When you're on a fixed budget and facing numerous medical bills, losing any money from your paycheck can make an impact.
Williamstown resident Linda Lutes, 61, and her husband have felt the effects of the reset of the payroll tax deduction from 4.2 percent to 6.2 percent at the start of the year.
"My husband noticed it on his first check," said Lutes, who does not work full-time because of health issues. "He says, 'Now, I'm going to have to redo the whole budget.'"
The payroll tax holiday was instituted two years ago in an effort to help the country emerge from the Great Recession. It was billed as a temporary measure and became one when the reduction wasn't renewed at the end of 2012.
"Of course, it's really not going up; it's back to where it used to be," said Angie Joy, 31, of Williams-town.
Joy and co-worker Jennifer Seckman, 50, of Vienna, W.Va., said they both received pay increases at the start of the year, so they haven't felt the pinch from the tax reverting to its previous rate.
For 2011 and 2012, the employee's share of Social Security taxes was reduced from 6.2 percent to 4.2 percent.
That reduction expired at the end of 2012.
Workers earning $50,000 a year will pay an extra $1,000 in Social Security taxes this year.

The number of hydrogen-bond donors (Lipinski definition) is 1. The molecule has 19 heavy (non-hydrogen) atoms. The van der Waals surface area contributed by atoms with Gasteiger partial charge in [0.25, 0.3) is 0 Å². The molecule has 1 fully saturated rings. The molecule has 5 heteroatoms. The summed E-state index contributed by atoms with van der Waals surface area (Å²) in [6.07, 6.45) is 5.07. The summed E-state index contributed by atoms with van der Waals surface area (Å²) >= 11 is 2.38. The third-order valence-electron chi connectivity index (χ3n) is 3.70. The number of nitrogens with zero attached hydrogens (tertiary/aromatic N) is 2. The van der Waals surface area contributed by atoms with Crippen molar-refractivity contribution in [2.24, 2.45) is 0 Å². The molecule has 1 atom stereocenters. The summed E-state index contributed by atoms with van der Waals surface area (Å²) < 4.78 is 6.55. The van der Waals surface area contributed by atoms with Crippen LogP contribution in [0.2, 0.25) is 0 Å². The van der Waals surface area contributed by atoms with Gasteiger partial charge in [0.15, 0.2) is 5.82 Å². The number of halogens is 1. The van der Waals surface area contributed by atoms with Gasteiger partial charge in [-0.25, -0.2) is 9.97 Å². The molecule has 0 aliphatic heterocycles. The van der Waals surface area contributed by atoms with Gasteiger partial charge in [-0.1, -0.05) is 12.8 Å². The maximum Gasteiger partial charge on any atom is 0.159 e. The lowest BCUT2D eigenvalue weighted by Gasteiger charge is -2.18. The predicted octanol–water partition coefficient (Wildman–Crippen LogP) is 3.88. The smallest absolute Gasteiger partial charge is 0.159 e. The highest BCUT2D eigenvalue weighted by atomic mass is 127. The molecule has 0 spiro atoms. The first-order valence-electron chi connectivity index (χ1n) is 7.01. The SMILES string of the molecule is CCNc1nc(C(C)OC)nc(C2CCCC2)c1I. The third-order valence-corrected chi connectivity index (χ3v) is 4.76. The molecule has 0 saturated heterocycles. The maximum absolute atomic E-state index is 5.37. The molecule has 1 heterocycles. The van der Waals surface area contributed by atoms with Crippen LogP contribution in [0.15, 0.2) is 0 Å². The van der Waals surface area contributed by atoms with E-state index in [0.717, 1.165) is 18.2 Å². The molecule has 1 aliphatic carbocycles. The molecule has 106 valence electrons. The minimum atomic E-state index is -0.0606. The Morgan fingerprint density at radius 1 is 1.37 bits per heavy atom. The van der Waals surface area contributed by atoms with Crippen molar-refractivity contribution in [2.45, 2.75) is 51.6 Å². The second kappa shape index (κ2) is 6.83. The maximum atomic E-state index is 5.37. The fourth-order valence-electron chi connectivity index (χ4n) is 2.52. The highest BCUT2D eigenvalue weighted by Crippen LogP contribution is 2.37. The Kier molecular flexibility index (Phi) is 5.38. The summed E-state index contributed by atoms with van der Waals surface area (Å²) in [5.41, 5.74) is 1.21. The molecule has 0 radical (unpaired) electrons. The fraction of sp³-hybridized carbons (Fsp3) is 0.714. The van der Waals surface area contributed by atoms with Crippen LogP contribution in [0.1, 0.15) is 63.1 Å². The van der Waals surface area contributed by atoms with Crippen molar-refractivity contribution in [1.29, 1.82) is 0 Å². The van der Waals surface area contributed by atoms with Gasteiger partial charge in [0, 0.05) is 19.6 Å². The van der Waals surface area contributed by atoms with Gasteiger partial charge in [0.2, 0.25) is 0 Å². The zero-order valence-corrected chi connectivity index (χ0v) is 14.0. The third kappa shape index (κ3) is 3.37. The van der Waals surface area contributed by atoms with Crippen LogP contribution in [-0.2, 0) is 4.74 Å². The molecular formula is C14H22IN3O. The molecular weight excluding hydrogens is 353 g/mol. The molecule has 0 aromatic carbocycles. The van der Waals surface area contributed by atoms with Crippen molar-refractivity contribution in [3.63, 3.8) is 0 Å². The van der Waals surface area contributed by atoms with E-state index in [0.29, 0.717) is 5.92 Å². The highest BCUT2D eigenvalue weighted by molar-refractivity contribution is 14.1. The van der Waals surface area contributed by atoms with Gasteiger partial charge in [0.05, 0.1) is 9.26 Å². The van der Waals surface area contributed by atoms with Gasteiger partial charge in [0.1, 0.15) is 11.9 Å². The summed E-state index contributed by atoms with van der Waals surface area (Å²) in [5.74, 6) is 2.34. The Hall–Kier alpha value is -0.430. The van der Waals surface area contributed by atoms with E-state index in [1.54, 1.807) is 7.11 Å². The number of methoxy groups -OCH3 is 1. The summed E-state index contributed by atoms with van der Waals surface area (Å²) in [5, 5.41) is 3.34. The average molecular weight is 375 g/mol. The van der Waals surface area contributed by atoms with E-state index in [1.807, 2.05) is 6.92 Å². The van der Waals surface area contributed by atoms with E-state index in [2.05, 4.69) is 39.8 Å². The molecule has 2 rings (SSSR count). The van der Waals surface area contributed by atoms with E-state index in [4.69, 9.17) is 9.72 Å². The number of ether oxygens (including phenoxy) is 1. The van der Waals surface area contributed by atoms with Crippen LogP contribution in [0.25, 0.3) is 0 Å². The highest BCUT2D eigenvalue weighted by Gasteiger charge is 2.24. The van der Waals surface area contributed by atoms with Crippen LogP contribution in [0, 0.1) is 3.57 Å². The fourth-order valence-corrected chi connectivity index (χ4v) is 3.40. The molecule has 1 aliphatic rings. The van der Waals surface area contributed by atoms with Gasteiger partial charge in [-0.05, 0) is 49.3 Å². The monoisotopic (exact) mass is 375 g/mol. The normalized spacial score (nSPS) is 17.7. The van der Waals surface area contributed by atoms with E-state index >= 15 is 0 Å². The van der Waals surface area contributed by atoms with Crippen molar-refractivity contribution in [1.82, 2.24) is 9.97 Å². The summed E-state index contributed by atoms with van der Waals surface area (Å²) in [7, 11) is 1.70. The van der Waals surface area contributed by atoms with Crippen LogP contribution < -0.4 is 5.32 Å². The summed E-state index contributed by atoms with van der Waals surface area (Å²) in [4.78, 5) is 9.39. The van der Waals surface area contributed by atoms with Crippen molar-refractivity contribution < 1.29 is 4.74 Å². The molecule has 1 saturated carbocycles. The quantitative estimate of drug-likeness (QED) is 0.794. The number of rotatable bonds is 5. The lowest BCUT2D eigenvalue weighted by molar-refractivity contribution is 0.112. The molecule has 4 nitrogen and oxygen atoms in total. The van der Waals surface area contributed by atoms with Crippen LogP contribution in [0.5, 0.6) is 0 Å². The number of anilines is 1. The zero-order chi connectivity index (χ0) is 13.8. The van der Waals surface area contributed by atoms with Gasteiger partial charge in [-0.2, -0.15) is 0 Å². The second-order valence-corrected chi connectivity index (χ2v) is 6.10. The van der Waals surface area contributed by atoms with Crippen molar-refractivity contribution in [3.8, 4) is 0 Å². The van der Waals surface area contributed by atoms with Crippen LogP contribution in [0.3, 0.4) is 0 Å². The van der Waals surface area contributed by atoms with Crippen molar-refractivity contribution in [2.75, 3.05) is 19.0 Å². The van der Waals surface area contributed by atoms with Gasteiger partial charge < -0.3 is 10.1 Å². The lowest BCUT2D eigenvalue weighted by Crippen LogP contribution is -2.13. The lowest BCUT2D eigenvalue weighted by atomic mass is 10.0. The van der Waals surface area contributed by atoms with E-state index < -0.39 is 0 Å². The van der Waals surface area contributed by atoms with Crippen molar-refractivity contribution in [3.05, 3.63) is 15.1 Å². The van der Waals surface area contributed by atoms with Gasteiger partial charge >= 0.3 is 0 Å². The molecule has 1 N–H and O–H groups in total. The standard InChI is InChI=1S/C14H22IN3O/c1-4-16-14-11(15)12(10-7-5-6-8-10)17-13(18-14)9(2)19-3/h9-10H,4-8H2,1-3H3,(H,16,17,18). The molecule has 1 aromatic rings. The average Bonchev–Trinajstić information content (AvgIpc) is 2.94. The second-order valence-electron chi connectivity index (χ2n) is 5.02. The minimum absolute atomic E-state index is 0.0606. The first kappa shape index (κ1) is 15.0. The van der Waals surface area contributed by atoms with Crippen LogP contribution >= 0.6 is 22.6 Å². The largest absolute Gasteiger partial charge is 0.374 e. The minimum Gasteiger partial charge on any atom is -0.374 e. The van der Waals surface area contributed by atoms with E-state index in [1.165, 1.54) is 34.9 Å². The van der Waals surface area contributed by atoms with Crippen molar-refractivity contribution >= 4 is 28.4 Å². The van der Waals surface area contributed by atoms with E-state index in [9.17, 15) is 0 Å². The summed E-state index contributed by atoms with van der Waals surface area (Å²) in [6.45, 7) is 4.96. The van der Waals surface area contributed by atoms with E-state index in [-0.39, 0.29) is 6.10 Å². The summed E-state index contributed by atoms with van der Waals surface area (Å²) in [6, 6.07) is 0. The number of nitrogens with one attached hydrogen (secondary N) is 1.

Social Security taxes are deducted on all income up to $113,700.
Source: The Associated Press.
"I just figured a raise probably offset it," Seckman said.
Lutes knows the measure was only meant to be temporary, but that doesn't make it any easier for her and her husband to adjust.
"It's hard when you're on a budget and you have all these health problems," she said. "Where's that extra money going to come from?"
Bucky Lee, owner of Food 4 Less in Marietta, said a mandatory increase of the minimum wage from $7.70 to $7.85 helped counter the deduction increase for some of his workers, but employees have felt the bite.
"Definitely with the economy the way it is, they could use that 2 percent," he said.
"I honestly think the people understand the Social Security and they want it to be there when they retire, but at the same time, they don't want to pay it ... and see the government waste it," Lee said.
Some employers, including Washington-Morgan Community Action, reminded workers in advance about the reversion, so they wouldn't be surprised when their take-home pay changed.
Although the increase may mean smaller checks, in many cases, it doesn't entitle low-income individuals to any additional benefits, said Candy Nelson, supervisor with Washington County Job and Family Services.
"Everything's gross, but there are allowable deductions, for example, for food stamps, you can look at rent," she said.
The payroll tax is not an eligible deduction, Nelson said.